The term “porous” referred to in the present invention is of a penetrating state where a porous electrode is arranged and then a potential difference is produced between opposed electrodes, which enables induction of silver dissolution and deposition reaction and enables ion species to move in the porous electrode.
(Electron Insulating Layer)
In the display element of the present invention, an electron insulating layer can be provided.
It is only necessary for an electron insulating layer applicable to the present invention to be a layer exhibiting ion conductivity as well as electron insulating properties. There are listed, for example, a solid electrolyte film in the form of film of a polymer with a polar group or a salt; a pseudo-solid electrolyte film composed of a porous film, exhibiting high electron insulating properties, in the voids of which an electrolyte is held; a polymer porous film having voids; and a porous body of an inorganic material such as a silicon-containing compound featuring a low specific dielectric constant.
As a forming method of a porous film, there can be used any appropriate method known in the art such as a firing method (fusing method) (utilizing pores created among particles prepared by partially fusing polymer fine particles or inorganic particles via addition of a binder); an extraction method (in which a constituent layer is formed using an organic or inorganic substance soluble in a solvent and a binder insoluble in the solvent, followed by dissolving the organic or inorganic substance with the solvent to obtain fine pores); a foaming method of allowing a high molecular weight polymer to foam by heating or degassing; a phase conversion method of allowing a mixture of polymers to be phase-separated by use of a good solvent and a poor solvent; and a radiation exposure method of forming pores via exposure of various kinds of radiations.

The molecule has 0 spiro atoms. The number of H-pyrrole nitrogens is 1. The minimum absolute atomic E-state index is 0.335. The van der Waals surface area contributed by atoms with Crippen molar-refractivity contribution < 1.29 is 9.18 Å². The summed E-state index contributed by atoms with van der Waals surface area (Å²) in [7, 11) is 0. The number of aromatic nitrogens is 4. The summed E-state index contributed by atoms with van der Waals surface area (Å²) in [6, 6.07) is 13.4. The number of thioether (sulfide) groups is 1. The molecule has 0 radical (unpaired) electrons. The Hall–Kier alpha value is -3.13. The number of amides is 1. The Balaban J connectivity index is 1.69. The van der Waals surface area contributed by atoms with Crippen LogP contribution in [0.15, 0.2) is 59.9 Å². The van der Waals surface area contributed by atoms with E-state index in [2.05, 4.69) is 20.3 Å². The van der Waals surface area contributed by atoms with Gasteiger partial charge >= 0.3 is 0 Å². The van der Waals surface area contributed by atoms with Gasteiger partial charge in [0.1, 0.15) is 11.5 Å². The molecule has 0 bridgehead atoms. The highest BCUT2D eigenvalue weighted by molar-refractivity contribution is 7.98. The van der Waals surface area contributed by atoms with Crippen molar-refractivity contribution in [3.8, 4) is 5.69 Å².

Specifically, there can be listed the electron insulating layers described in JP-A Nos. 10-30181, 2003-107626; Examined Japanese Patent Application Publication No. 7-95403; and Japanese Patent Publication Nos. 2635715, 2849523, 2987474, 3066426, 3464513, 3483644, 3535942, and 3062203.
In the display element of the present invention, the electrolyte can appropriately incorporate any of the following compounds when the electrolyte is liquid. Examples of the compounds include a potassium compound such as KCl, KI, or KBr; a lithium compound such as LiBF4, LiClO4, LiPF6, or LiCF3SO3; and a tetraalkylammonium compound such as tetraethylammonium perchlorate, tetrabutylammonium perchlorate, tetraethylammonium borofluoride, tetrabutylammonium borofluoride, or tetrabutylammonium halide. Further, there can preferably be used the fused salt electrolyte compositions described in Paragraph Nos. - of JP-A No. 2003-187881. Still further, there can also be used a compound which forms an oxidation-reduction pair such as I−/I3 −, Br−/Br3 −, or quinone/hydroquinone.
Further, when being solid, a solid electrolyte can incorporate any of the following compounds exhibiting electron or ion conductivity.
Examples of the compounds include a fluorinated vinyl based polymer containing perfluorosulfonic acid; polythiophene; polyaniline; polypyrrole; a triphenylamine; a polyvinylcarbazole; a polymethylphenylsilane; a calcogenide such as Cu2S, Ag2S, Cu2Se, or AgCrSe2; a fluorine-containing compound such as CaF2, PbF2, SrF2, LaF3, TlSn2F5, or CeF3; a lithium salt such as Li2SO4, Li4SiO4, Li3PO4; and a compound such as ZrO2, CaO, Cd2O3, HfO2, Y2O3, Nb2O5, WO3, Bi2O3, AgBr, AgI, CuCl, CuBr, CuBr, CuI, LiI, LiBr, LiCl, LiAlCl4, LiAlF4, AgSBr, C5H5NHAg5I6, Rb4 Cu16I7Cl13, Rb3Cu7Cl10, LiN, Li5NI12, or Li6NBr3.
Still further, a gel-like electrolyte can also be used as a supporting electrolyte. When an electrolyte is nonaqueous, there can be used the oil gelling agents described in Paragraph Nos. - of JP-A No. 11-185836.
(Thickeners to be Added to the Electrolyte)
In the display element of the present invention, there can be used a thickener for the electrolyte, including gelatin, gum arabic, poly(vinyl alcohol), hydroxyethyl cellulose, hydroxypropyl cellulose, cellulose acetate, cellulose acetate butyrate, poly(vinylpyrrolidone), poly(alkylene glycol), casein, starch, poly(acrylic acid), poly(methylmethacrylic acid), poly(vinyl chloride), poly(methacrylic acid), copoly(styrene-maleic anhydride), copoly(styrene-acrylonitrile), copoly(styrene-butadiene), a poly(vinyl acetal) (e.g., poly(vinyl formal) and poly(vinyl butyral)), a poly(ester), a poly(urethane), a phenoxy resin, poly(vinylidene chloride), a poly(epoxide), a poly(carbonate), poly(vinyl acetate), a cellulose ester, and a poly(amide); and including, as a transparent hydrophobic binder, polyvinylbutyral, cellulose acetate, cellulose acetate butyrate, polyester, polycarbonate, poly(acrylic acid), and polyurethane.
These thickeners may be used in combinations of at least 2 types. There are further listed the compounds described on pages 71-75 of JP-A No. 64-13546. Of these, a compound preferably used includes a polyvinyl alcohol, a polyvinylpyrrolidone, a hydroxypropyl cellulose, and a polyalkylene glycol, from the viewpoint of enhancement of compatibility with various types of additives and of dispersion stability of white particles.